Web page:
Foam rolling has been a part of self massage for almost 100 years with the first patent being issued in 1928. Since then, manual therapies, such as massage, became popular in holistic and alternative care for pain. The way that we roll and the reason why we roll has changed in the recent years. I want to share with you the most up to date techniques for foam rolling.
The Old Way of Foam Rolling
We used to think that more pressure and more pain meant more changes in the underlying structures in your body. However, this is certainly not the case! The amount of force required to alter tissues is 2,000lbs per square inch. This is almost as strong as a bite from an American Alligator! (2,125lb per square inch) With the new way of foam rolling, less can actually mean more!
So to make this clear, you cannot alter the deep structures of the body, such as fascia or muscle, through foam rolling. In addition, you cannot alter these structures through massage guns, cupping, etc. What you can do is provide signals to the brain to help distract from pain, as well as help the underlying structures move more efficiently.
The New Way of Foam Rolling
The truth is, when it comes to foam rolling, you’re not only working on the muscles. You are also working on the skin and fascial tissue, nervous system, and the whole person!
The Skin, Fascial, and Muscle Tissues
Foam rolling compresses the tissue and releases fluid called hyaluronic acid. This fluid may sound familiar if you’ve ever used any skin products that help moisturize. This is because hyaluronic acid can help to not only moisturize skin, but it also functions to lubricate the muscles! This allows these tissues to be able to move more smoothly. (Think of it as WD40 for your tissues.)
Your nerves respond to different stimulus and send these signals to your brain. Nerves can respond to temperature, speed and rate changes, pressure, shear forces, and vibration. Depending on the technique you’re using when foam rolling, the nerves will sense the stimulus and send it to your brain.
The Whole Person
The old way of foam rolling used a philosophy in which you were only treating muscle. This is far from true, as humans are more than just muscles! Humans have emotions, feelings, beliefs, values, as well as the many intricate systems of the body!
Foam rolling brings curious attention and stimulation to the focus area, which can ultimately help to promote feelings of relaxation. This can happen while distracting the brain from pain and discomforting stimulation. People often experience no pain with rolling and this decreases the overall feeling of “threat” and emotions a person can have regrading their injury and pain.
Now that’s the groundwork of foam rolling. This is how you can put it all together.
Warm Up: This method warms up the muscles and excites the nerves, which brings attention to the specific area. In return, this can loosen the muscles up and prepare you for movement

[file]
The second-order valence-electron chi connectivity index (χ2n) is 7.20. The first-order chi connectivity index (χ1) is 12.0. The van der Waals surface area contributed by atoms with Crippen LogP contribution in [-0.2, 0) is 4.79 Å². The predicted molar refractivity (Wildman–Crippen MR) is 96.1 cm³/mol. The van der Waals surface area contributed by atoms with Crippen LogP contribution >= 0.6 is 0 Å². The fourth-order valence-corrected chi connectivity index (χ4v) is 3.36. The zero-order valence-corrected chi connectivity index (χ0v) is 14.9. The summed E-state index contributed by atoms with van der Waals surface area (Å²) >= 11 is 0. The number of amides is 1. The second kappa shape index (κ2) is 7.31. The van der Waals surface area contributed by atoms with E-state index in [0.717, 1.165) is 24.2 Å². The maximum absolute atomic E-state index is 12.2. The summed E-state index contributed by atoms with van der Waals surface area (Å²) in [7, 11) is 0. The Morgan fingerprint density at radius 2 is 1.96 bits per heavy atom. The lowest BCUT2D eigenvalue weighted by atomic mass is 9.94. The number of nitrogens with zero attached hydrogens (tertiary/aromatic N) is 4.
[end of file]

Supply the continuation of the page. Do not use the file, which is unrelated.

To Perform: Roll fast with a light pressure on the roller. Light pressure can be considered anywhere from 1-3 on a scale from 0-10. Perform this technique for 90 seconds per muscle or target area. For added effect, perform this on muscles located above and below the target area, too!
Pain Relief: This method is used to distract and decrease the threat of pain on the body. The way this happens is by sending a different signal to your brain through the nerves in order to distract the brain from sending a pain signal to your body.
To Perform: Roll fast with moderate pressure on the foam roller. Anywhere from 3-6 on a scale of 0-10. This should be performed for 2 minutes per muscle or target area. For added relief, utilize a vibrating foam roller.
Recovery and Mobility: This method stimulates the deep nerve receptors, which promote muscle relaxation. This has many benefits including speeding recovery time, reducing muscle soreness, and preventing muscular fatigue.
To Perform: Scan the tissues by rolling fast and lightly until you locate a tender and tight area. Once you find the the target area, slowly move over the area with heavy pressure (7-10 on a scale of 0-10). It needs to be so slow that you almost question that you’re doing it correctly but I assure you it is correct! Perform this for 30 seconds per muscle or target area. For added affect, perform this on muscles above and below your target area. Additionally, using a vibrating foam roller can help to relax your muscles during this technique.
At TORQ Physical Therapy, we offer Recovery & Stretching appointments, where we focus on your body’s recovery and healing process. From there, we can teach you these foam rolling techniques as well as stretch any tight muscles in the body!
Disclaimer: We do not receive any commission for any products mentioned in this article, we simply are referring based on our personal preference and what we use in our clinic. If you have any questions regarding the different types of foam rollers, we would be happy to help!